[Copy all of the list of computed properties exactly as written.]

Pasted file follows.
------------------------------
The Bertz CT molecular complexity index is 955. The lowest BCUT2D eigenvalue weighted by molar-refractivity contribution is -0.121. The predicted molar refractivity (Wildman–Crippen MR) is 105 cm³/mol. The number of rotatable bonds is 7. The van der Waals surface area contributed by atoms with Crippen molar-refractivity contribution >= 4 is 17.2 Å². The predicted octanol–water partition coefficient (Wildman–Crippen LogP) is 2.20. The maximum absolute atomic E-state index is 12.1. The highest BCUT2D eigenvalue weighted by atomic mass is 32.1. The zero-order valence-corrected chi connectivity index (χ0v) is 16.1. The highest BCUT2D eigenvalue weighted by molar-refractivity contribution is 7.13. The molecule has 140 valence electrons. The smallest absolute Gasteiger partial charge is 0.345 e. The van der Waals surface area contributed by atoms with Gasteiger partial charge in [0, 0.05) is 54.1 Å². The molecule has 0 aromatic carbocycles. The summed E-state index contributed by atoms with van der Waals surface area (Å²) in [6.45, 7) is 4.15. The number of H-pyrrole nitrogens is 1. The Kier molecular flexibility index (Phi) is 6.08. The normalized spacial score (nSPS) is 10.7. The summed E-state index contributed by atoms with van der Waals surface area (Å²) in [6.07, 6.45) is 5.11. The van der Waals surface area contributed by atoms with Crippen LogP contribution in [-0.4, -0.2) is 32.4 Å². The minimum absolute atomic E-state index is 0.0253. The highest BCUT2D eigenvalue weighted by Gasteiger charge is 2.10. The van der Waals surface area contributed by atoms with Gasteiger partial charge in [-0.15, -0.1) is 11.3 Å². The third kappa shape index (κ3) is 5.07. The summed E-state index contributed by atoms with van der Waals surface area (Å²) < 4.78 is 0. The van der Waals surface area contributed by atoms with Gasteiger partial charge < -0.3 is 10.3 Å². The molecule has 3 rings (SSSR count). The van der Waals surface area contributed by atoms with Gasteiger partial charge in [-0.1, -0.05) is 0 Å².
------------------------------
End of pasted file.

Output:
The Bertz CT molecular complexity index is 955. The lowest BCUT2D eigenvalue weighted by molar-refractivity contribution is -0.121. The predicted molar refractivity (Wildman–Crippen MR) is 105 cm³/mol. The number of rotatable bonds is 7. The van der Waals surface area contributed by atoms with Crippen molar-refractivity contribution >= 4 is 17.2 Å². The predicted octanol–water partition coefficient (Wildman–Crippen LogP) is 2.20. The maximum absolute atomic E-state index is 12.1. The highest BCUT2D eigenvalue weighted by atomic mass is 32.1. The zero-order valence-corrected chi connectivity index (χ0v) is 16.1. The highest BCUT2D eigenvalue weighted by molar-refractivity contribution is 7.13. The molecule has 140 valence electrons. The smallest absolute Gasteiger partial charge is 0.345 e. The van der Waals surface area contributed by atoms with Gasteiger partial charge in [0, 0.05) is 54.1 Å². The molecule has 0 aromatic carbocycles. The summed E-state index contributed by atoms with van der Waals surface area (Å²) in [6.45, 7) is 4.15. The number of H-pyrrole nitrogens is 1. The Kier molecular flexibility index (Phi) is 6.08. The normalized spacial score (nSPS) is 10.7. The summed E-state index contributed by atoms with van der Waals surface area (Å²) in [6.07, 6.45) is 5.11. The van der Waals surface area contributed by atoms with Crippen LogP contribution in [-0.4, -0.2) is 32.4 Å². The minimum absolute atomic E-state index is 0.0253. The highest BCUT2D eigenvalue weighted by Gasteiger charge is 2.10. The van der Waals surface area contributed by atoms with Gasteiger partial charge in [-0.15, -0.1) is 11.3 Å². The third kappa shape index (κ3) is 5.07. The summed E-state index contributed by atoms with van der Waals surface area (Å²) < 4.78 is 0. The van der Waals surface area contributed by atoms with Gasteiger partial charge < -0.3 is 10.3 Å². The molecule has 3 rings (SSSR count). The van der Waals surface area contributed by atoms with Gasteiger partial charge in [-0.1, -0.05) is 0 Å².